Alan Shearer was never going to succeed Kevin Keegan under the current regime at Newcastle United and the former Newcastle captain made sure of that last night with strong criticism of the structure of management introduced by the club's owner, Mike Ashley. Shearer described the director of football position as "dangerous", a description that will not have pleased Dennis Wise.
"A manager lives and dies by the players he can bring in and players that he sells," said Shearer. "If a manager can't do that, then is there any point in him being there? We have seen Kevin saying one day that he doesn't want to sell James Milner, then three or four days later James Milner is gone, albeit for a lot of money, £12m.
"But then Kevin also said judge me on Monday night, and he'd have thought, well, players are going to be coming in, probably big-name players and obviously that didn't happen. The two players who did come in were relatively unknown, Xisco being a promising player.
"I think that has brought it to a head. He has thought, can I live with this any more? Am I managing this football club? I think it is a dangerous trend when you go into a football club when a director of football is appointed, not by yourself – ie, not by the manager.
"I think the inevitable will happen and there will be a breakdown in communications. There can only be one person in a football club who is making decisions over players, ie buying them, selling them. You go and identify the player you want, and the chairman or chief exec goes and gets that player. If you want to sell a player, the same should happen. I think it is dangerous when a director of football is appointed."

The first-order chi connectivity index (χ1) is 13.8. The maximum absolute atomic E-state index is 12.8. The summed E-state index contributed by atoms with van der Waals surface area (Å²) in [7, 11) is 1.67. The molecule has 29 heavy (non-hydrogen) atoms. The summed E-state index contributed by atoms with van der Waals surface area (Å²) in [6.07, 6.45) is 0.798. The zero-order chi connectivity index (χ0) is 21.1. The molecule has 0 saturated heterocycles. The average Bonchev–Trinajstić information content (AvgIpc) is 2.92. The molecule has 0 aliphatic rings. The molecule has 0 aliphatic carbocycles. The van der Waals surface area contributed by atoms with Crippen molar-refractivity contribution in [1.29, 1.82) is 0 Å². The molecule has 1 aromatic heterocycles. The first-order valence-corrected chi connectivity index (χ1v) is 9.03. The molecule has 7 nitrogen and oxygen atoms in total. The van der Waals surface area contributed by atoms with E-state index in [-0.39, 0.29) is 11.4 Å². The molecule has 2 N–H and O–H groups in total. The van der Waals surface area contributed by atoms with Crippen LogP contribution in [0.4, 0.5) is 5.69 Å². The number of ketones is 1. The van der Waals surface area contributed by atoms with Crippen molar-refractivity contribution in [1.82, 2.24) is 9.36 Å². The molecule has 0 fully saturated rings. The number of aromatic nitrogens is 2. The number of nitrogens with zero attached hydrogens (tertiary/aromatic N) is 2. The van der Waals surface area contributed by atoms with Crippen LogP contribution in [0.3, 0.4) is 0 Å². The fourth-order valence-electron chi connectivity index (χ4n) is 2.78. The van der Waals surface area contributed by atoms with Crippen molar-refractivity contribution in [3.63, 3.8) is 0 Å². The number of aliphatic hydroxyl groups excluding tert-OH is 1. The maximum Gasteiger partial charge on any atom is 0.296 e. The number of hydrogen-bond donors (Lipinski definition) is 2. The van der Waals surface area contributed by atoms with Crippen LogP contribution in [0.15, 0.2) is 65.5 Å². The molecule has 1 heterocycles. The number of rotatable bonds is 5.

Richard Bevan, the chief executive of the League Managers' Association, voiced a similar view. "Having a director of football working on player transfers can only work when a manager has the final say on everything," he said. "At Newcastle there were three or four conductors of the orchestra."
Shearer's opinion will have been met with rousing cheers by Newcastle supporters and grimaces from Ashley and his circle at the top of St James' Park. Ashley's supposed discomfort only increases the belief that he is now receptive to offers for the club. It is understood Ashley recently rejected one offer for an outright buy-out, preferring as he has stated publicly to seek "partners", but his attitude towards a total sale may have changed in the drama over Keegan. From the City of London yesterday came the opinion that the club is being primed for a 100 per cent sale.
The potential difficulty in Ashley's partner model – similar to the one at Queen's Park Rangers – is that partners would need to be able to trust each other on major and minor issues. New investors without any relationship to Newcastle or Ashley could find that offputting.
When he bought the club last year Ashley paid £134m but, having failed to perform due diligence, he then discovered there was around £100m worth of debt run up by the overspending regime of Freddy Shepherd. Ashley himself has described his outlay on Newcastle as "£250m".
In the meantime the search for a new manager is on. Wise's Chelsea connection has led to Gustavo Poyet and Gianfranco Zola being mentioned, and Didier Deschamps. It is known Ashley praised David Moyes' work on a budget at Everton last season.
Newcastle fans were unsettled further with a report last night that Ashley spent Wednesday night drinking with a large group of friends at a club in New York – his bar bill allegedly topped £125,00 – while Keegan fretted over his future at St James' Park.